One of the reasons we came to Australia, like everyone else, was to see kangaroos. We had been here over two weeks with no real success. We did not expect to see them in the cities of Sydney and Melbourne. We sort of saw them in the Red Centre, but they were hard to make out because it was dark, and they were far away and blended into the landscape. The Great Ocean Road was our last chance.

We saw none on sprawling farmland full of sheep and cattle.

Australia Great Ocean Road Farmland

On our first day of hiking on the Great Ocean Walk, we saw none.

Great Ocean Walk Meets Aire

By the Cape Otway Lightstation, we saw one, but it was made of discarded farm equipment.

Otway Lighthouse Kangaroo Statue

On our second day of hiking, we saw them at a distance.

Great Ocean Road Kangaroos

A little later, we finally saw one up close, watching us from behind grass and branches.

Great Ocean Road Wallaby

Actually, it was a wallaby, a smaller version of a kangaroo, and a different species. At that time, we didn’t know the difference, but we were ecstatic to see one of Australia’s iconic animals.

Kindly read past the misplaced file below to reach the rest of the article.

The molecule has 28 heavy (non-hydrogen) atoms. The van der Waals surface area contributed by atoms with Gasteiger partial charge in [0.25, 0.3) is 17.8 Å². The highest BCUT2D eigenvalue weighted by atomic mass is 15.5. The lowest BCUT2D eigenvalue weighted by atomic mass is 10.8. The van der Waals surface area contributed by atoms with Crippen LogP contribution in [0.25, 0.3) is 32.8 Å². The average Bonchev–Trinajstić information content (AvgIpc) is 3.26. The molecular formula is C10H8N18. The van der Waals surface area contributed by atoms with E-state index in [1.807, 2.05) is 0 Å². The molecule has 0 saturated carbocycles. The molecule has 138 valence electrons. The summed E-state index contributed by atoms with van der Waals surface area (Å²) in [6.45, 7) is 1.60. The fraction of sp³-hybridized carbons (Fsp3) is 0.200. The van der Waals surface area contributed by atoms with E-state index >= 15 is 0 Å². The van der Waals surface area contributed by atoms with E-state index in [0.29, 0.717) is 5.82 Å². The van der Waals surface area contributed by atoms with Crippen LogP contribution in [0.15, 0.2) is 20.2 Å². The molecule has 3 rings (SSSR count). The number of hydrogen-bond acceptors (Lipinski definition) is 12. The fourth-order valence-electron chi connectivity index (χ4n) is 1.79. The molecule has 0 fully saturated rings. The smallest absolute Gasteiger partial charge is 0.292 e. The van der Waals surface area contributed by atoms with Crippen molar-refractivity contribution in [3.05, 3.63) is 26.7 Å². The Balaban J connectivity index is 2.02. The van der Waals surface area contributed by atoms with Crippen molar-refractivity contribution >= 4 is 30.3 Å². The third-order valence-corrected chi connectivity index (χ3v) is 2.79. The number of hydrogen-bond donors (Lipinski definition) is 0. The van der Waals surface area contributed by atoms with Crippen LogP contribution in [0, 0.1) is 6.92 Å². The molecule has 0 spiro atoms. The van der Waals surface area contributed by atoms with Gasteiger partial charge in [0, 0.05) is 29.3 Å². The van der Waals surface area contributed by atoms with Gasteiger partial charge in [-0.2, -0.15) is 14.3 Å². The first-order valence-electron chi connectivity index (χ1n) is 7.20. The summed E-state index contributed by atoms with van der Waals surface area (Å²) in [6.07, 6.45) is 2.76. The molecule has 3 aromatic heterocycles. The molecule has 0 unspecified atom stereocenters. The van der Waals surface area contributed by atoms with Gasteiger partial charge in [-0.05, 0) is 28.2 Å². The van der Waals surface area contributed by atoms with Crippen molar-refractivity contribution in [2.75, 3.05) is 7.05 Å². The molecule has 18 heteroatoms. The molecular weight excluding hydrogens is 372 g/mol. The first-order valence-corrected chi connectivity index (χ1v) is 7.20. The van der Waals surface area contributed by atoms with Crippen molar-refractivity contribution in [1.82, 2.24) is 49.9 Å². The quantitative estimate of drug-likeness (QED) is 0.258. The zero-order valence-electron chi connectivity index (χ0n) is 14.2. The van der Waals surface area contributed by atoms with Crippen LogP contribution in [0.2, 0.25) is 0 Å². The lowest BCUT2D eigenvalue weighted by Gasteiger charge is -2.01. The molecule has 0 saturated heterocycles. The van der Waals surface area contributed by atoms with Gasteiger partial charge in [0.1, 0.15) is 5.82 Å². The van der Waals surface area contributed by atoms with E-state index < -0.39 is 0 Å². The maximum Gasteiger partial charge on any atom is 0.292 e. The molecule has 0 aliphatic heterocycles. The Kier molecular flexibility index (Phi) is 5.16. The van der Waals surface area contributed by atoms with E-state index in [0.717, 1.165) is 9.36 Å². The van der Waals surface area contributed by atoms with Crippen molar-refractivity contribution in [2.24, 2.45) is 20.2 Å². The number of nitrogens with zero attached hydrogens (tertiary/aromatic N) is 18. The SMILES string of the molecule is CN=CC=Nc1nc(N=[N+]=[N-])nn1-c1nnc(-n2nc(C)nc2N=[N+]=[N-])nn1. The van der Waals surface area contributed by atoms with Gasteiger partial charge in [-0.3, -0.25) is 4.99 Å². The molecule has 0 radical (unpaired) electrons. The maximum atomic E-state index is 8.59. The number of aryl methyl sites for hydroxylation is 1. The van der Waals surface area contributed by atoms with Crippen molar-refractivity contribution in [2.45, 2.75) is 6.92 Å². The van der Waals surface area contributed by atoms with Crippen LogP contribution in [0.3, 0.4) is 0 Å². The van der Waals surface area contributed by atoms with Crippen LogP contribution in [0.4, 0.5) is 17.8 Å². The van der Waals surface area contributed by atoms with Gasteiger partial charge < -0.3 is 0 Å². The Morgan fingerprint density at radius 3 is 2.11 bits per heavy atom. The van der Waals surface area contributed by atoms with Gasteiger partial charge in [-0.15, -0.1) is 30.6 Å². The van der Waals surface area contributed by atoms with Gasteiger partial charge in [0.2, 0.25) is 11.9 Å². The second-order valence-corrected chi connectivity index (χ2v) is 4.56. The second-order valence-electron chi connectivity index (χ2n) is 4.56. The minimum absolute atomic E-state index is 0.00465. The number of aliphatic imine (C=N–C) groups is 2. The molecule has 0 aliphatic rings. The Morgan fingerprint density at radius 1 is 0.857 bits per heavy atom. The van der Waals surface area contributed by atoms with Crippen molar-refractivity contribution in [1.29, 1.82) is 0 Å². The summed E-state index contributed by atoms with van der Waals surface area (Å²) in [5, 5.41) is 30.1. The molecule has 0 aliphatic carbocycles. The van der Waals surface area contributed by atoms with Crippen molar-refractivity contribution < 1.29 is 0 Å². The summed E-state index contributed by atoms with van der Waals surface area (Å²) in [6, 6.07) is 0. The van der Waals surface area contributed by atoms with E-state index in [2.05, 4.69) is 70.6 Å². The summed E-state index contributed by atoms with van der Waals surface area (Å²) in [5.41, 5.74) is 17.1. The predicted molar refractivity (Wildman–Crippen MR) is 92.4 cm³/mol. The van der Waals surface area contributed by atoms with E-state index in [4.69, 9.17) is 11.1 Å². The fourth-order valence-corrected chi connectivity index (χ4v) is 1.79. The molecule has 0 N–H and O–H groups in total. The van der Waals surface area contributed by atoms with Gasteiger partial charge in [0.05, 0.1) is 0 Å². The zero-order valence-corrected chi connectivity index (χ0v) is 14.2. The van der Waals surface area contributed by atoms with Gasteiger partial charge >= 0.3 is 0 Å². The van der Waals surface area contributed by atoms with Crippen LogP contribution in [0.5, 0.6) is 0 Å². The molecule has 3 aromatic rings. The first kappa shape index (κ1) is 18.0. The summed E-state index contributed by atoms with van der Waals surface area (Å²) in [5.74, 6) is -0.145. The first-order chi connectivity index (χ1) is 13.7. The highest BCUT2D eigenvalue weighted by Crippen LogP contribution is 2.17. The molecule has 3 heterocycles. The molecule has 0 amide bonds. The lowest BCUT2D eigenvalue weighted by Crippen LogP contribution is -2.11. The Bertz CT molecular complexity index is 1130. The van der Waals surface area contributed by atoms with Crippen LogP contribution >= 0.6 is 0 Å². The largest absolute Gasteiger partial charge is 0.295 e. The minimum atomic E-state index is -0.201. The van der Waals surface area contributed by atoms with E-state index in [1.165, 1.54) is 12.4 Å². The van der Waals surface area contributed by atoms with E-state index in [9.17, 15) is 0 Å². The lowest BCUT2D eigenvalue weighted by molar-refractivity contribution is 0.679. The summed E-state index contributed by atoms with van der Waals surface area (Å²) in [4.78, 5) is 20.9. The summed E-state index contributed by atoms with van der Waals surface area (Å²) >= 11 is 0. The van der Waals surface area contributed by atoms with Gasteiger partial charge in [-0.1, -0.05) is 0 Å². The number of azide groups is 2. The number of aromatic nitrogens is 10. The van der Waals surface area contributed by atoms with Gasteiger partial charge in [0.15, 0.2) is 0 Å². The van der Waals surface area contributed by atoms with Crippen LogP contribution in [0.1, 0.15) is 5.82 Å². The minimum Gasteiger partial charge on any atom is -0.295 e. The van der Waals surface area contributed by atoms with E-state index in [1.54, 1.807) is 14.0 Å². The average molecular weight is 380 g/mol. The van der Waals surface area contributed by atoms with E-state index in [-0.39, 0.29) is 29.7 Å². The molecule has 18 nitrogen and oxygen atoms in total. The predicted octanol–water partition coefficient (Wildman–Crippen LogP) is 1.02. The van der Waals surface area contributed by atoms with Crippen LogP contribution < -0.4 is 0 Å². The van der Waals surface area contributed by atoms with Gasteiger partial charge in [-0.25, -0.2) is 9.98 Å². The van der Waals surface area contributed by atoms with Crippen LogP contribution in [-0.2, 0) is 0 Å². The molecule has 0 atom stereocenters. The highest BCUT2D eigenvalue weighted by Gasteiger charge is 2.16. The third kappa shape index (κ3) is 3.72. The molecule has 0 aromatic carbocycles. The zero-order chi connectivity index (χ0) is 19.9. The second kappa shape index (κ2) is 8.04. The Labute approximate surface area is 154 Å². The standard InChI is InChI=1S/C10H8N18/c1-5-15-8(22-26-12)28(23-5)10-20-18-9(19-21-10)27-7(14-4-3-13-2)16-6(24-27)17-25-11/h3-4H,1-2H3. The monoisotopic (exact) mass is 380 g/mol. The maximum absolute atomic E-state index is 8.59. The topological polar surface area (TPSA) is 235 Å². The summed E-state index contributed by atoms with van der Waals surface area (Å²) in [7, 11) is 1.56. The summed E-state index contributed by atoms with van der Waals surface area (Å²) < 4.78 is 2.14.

Why visit the Great Ocean Road?

In September and October 2019, my wife Khadija and I, along with our friends Peter and Caitlin, spent 18 days in Australia. Everyone wanted to go to the Red Centre, Sydney, and Melbourne, and one more different and interesting place. When we saw the Great Ocean Road had a long ocean coast, with stunning stone formations and native animals like kangaroos and koalas, we all agreed we should go. It was also a place to hike in a temperate climate, in contrast to the hot, arid Red Centre. As you can see, Peter and Caitlin needed sweaters and coats for the hikes.

Great Ocean Walk to Aire River

Where is the Great Ocean Road?

The Great Ocean Road is 243 km (151 mi) long and about a 90-minute drive from Melbourne. The east end is the Surf Coast Highway of the city of Torquay, and the west end is Princes Highway in Allansford. The following map includes points we visited.